Insurance can be REALLY confusing. If you or your spouse are lucky enough to be employed and that employer offers health insurance it’s a little bit simpler, but if that’s not the case you might need some help with your options. For the vast majority of people in that situation, they’ll end up on Medicaid, Medicare, or buying a commercial policy in a government “marketplace.” It helps if you know which of those options might apply to you. Here’s the quick-and-dirty version . . . ..
Medicaid – insurance for people below or near poverty line income. It provides medical care for free or for very low cost. It is a federal program but is run by the states and partially paid for by the states. As a result who is eligible, what is covered, and how it is administered varies SIGNIFICANTLY from state to state. The names of the Medicaid programs also vary by state: ex: Husky in Connecticut, Medi-Cal in California. It IS available in every state, but each state can set their own maximum income limits (Texas is the lowest and Washington DC is the highest) and there are a dozen states that have not “expanded” Medicaid to cover more people, so someone who qualifies for Medicaid in one state (most often childless adults) may not qualify in another state even if their income is zero. The best place to get accurate information is https://www.benefits.gov/categories/Healthcare%20and%20Medical%20Assistance — go to this page and pick you state and “Medicaid and Medicare” from the drop down fields at the top
Medicare – Medicare eligibility is NOT based on your income (although high income people may pay a bit more for it). Medicare is generally available to people over 65 or older and also to people younger than 65 who are getting Social Security Disability Insurance payments two years after they become eligible for such disability payments. Note: even if you opt to get your social security retirement payments before you are 65 you still will not qualify for Medicare until you are 65. Railroad employees are similarly covered. Because they sound the same Medicare and Medicaid are often confused but they are VERY different. Medicare coverage involves premiums, only pays about 80% of most covered services (leaving you to pay the other 20%), and it doesn’t cover all things that are commonly covered by Medicaid programs. You can add on commercial insurance on top of medicare (supplemental policies, Medicare Advantage policies, Part D drug policies) that will help to cover some of the expenses that Medicare doesn’t cover and possibly to cover the Medicare deductible. The very best place to get accurate information about Medicare and add-ons is https://medicare.gov. Also see https://www.medicare.gov/your-medicare-costs/get-help-paying-costs if you have low income.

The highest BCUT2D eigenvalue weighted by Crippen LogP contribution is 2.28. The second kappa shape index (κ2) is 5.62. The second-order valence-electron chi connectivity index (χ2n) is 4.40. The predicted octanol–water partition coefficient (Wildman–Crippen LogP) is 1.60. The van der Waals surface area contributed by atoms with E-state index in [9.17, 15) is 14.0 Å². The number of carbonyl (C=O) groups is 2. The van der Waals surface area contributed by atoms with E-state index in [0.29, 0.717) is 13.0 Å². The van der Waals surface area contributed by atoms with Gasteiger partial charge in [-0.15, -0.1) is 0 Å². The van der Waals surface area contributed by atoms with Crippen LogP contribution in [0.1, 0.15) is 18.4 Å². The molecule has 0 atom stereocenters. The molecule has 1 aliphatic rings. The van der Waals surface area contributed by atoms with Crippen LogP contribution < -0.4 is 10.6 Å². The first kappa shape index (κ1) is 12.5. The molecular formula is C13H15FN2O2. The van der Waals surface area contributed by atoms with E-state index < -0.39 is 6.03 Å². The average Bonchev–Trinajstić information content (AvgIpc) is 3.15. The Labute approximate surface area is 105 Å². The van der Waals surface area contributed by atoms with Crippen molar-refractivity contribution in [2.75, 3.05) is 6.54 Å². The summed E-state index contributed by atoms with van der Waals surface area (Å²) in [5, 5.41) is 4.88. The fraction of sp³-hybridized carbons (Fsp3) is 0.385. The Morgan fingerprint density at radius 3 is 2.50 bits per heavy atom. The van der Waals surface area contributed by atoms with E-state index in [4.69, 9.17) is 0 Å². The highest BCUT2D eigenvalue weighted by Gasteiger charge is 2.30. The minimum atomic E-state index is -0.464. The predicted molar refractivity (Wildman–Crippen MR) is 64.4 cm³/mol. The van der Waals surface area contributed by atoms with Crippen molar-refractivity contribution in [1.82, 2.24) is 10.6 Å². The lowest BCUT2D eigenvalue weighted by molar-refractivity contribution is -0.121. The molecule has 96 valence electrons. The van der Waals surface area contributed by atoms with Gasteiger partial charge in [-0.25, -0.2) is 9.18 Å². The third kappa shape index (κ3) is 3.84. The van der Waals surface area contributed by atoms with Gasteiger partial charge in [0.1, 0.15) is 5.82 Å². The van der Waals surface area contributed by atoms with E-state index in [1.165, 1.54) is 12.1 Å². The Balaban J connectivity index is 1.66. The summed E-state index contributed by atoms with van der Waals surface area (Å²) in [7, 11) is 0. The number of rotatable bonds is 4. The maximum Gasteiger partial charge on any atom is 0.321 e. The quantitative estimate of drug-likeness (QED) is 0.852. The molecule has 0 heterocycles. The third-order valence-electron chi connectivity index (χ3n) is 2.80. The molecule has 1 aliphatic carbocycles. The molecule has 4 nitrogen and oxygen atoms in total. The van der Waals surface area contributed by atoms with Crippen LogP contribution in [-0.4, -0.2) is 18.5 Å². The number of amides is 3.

Medicaid AND Medicare – people who qualify for Medicare and are also very low income can have both of these types of insurance at the same time. Also very low income people who are receiving Social Security Disability Insurance payments (or similar railroad disability) who are waiting to become Medicare eligible can get Medicaid right away if they meet their state’s qualifications. https://www.benefits.gov/categories/Healthcare%20and%20Medical%20Assistance — go to this page and pick your state and “Medicaid and Medicare” from the drop down fields at the top
ACA aka Affordable Care Act aka Obamacare – These are commercial policies that meet the legal definition of health insurance and are SUBSIDIZED for people with moderate income (from 100% of the federal poverty level to 400% on a sliding scale). Some people qualify for subsidies which lower their premium all the way to zero. The same marketplace policies are also available to people with incomes above 400% of the FPL. For more information on the marketplace see https://www.healthcare.gov/apply-and-enroll/how-to-apply/
MIND THE MEDICAID / ACA GAP! People with incomes lower than 100% of the federal poverty level who live in states that have not expanded medicaid (see map below) can fall into a subsidy gap. They may not qualify for Medicaid in their state but they also will receive NO subsidy on ACA policies and thus will not be able to afford them.